Staking Made Simple: Can Cardano and Other Cryptocurrencies Streamline Rewards?

Dec 1, 2019, 7:09PM
4 min, 2 sec READ

Cardano is about to launch a staking network, offering real rewards for the first time. Which other cryptos are making staking more accessible?

Cryptocurrencies are built on firm foundations. Beneath almost every blockchain is a network with participants that must be incentivized in some way. Bitcoin, for example, gives rewards to miners who contribute computational power to the network. There's also an alternative called staking, which pays rewards to coin holders and investors.

Unfortunately, staking isn't always easy. Though Ethereum intends to make staking accessible, it is demanding: it has high minimum investments, strict lock-up terms, and requires a commitment to keeping a staking node online 24/7. These rules are stringent because staking nodes provide Ethereum with security and performance.

There are ways around this. Third-party services and staking pools have taken it upon themselves to bring Ethereum staking to small investors. However, these services aren't a core part of Ethereum's staking plans. This leaves room for other projects, which intend to make staking accessible to begin with, to make their mark.

Cardano's Incentivized Testnet

Cardano is preparing to launch an incentivized testnet, which will allow users to stake real ADA tokens for the first time. "Incentivization depends upon two things we hold dear: time and money," the team explains. "It's essential that we get this right, and that Cardano users are appropriately rewarded for their investment.

IOHK has emphasized that staking with a pool doesn't require technical knowledge. Though running a pool is a commitment, most users can simply delegate their tokens to an existing pool. There are no minimum amounts and no lock-up periods. Your coins will never leave your wallet, and you don't need to stay online.

Cardano has gotten a head start over Ethereum, which is not staking real value on its testnets. That said, RocketPool is already staking Ethereum-pegged tokens (rETH). Since neither Rocketpool or Cardano allows reward redemption right now, each option is equally viable. Ethereum and Cardano are racing neck-and-neck.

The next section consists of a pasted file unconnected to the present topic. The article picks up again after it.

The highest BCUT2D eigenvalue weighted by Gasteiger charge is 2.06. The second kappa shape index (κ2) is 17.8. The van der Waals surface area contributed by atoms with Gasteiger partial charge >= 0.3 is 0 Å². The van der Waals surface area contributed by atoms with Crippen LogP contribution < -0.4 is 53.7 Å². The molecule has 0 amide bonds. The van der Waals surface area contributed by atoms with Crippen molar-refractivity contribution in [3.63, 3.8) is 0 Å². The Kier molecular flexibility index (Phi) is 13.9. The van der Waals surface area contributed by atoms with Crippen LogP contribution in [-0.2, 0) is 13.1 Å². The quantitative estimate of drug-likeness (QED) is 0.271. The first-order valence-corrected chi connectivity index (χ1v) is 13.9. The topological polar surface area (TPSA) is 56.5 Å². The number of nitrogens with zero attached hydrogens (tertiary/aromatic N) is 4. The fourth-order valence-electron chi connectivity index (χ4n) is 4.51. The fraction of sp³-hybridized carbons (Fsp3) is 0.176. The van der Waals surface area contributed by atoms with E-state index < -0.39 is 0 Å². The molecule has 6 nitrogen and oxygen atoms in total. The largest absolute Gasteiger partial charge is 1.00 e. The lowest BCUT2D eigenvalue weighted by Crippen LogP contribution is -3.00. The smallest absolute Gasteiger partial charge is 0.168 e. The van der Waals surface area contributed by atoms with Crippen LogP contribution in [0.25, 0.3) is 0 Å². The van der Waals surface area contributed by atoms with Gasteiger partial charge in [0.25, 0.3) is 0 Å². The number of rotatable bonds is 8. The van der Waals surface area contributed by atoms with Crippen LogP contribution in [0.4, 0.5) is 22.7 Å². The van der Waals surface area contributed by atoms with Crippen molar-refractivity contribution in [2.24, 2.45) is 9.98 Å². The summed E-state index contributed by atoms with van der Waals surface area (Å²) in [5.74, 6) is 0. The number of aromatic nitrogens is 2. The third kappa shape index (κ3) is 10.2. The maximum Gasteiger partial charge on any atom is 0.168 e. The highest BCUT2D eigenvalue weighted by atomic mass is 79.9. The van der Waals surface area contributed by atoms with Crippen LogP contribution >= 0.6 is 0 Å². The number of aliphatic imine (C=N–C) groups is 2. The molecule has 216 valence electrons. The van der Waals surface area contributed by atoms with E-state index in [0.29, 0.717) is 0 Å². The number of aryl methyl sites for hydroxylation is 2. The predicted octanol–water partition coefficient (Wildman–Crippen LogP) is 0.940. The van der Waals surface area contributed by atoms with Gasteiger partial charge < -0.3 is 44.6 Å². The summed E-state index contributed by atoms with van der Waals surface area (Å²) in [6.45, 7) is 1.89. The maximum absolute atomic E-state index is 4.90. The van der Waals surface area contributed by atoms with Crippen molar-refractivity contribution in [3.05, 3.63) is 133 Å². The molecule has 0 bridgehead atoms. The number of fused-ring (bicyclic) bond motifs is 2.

Which Other Coins Simplify Staking?

Cardano isn't the only project to streamline its staking process with delegation. Cosmos, TRON, Lisk, Ontology, and Tezos all follow a similar pattern. If you hold these coins, you can stake with delegates, who take on certain duties. The details of each coin's staking process vary, but they generally amount to "set it and forget it."

However, not all delegated staking is simple. On EOS, for example, users who stake with delegates receive a claim to network resources. These resources can, in turn, be traded on EOS's resource exchange (REX) for financial value. Suffice to say, this is not a simple process―though third-party services do make things easier.

There are also several coins that simplify staking without depending on delegation. In this case, rewards are simply paid out to coin holders and wallet users. Algorand, NEO, and VeChain follow this model. Often, these rewards come from inflation. On some chains, it is possible to run a staking node, but this isn't necessary.

Caveats and Considerations

Obviously, profitability matters. Even though no project can guarantee a return on investment due to price fluctuations, staking seems to be profitable. According to StakingRewards.com, the average staking return is 13% per year. Of the coins in this article, Cosmos is on the higher end (9.5%) and TRON is on the lower end (0.8%).

Staking also has some coordination issues. Though it is easier to delegate to a node than it is to run a staking node, the process is not foolproof. Tezos has had intermittent issues with over delegation, which caused some users to miss staking payouts. Fortunately, this does not seem to be a problem at the moment.

Finally, delegation has one big issue: centralization. In theory, users should stake with delegates on their values. In practice, many users stake with delegates that offer high rewards, or those that are already popular. That said, some blockchains that feature delegation use it carefully; Cardano and Tezos have highly decentralized networks.

Does Simplicity Really Matter?

It's not clear whether cryptocurrencies can effectively market their staking models on ease of use. Binance suggests that Algorand, Cosmos, and Tezos have successfully gotten their users to stake more than 70% of their entire coin supply. On the other hand, other coins have much lower staking ratios for no apparent reason.

It's also possible that third-party services, not cryptocurrency projects themselves, will make staking simpler. Binance has gone as far as to automatically stake its users' cryptocurrency, and Kucoin is offering "soft staking." Rocketpool and other third-party Ethereum staking pools will probably gain some traction in the future as well.

In the end, staking-based cryptocurrencies have a lot of other features to compete on. Behind each staking model, there are technical matters such as security, governance, and decentralization. These features are not always highly visible, but they are important in practice―at least as important as rewarding investors.

Disclaimer: information contained herein is provided without considering your personal circumstances, therefore should not be construed as financial advice, investment recommendation or an offer of, or solicitation for, any transactions in cryptocurrencies.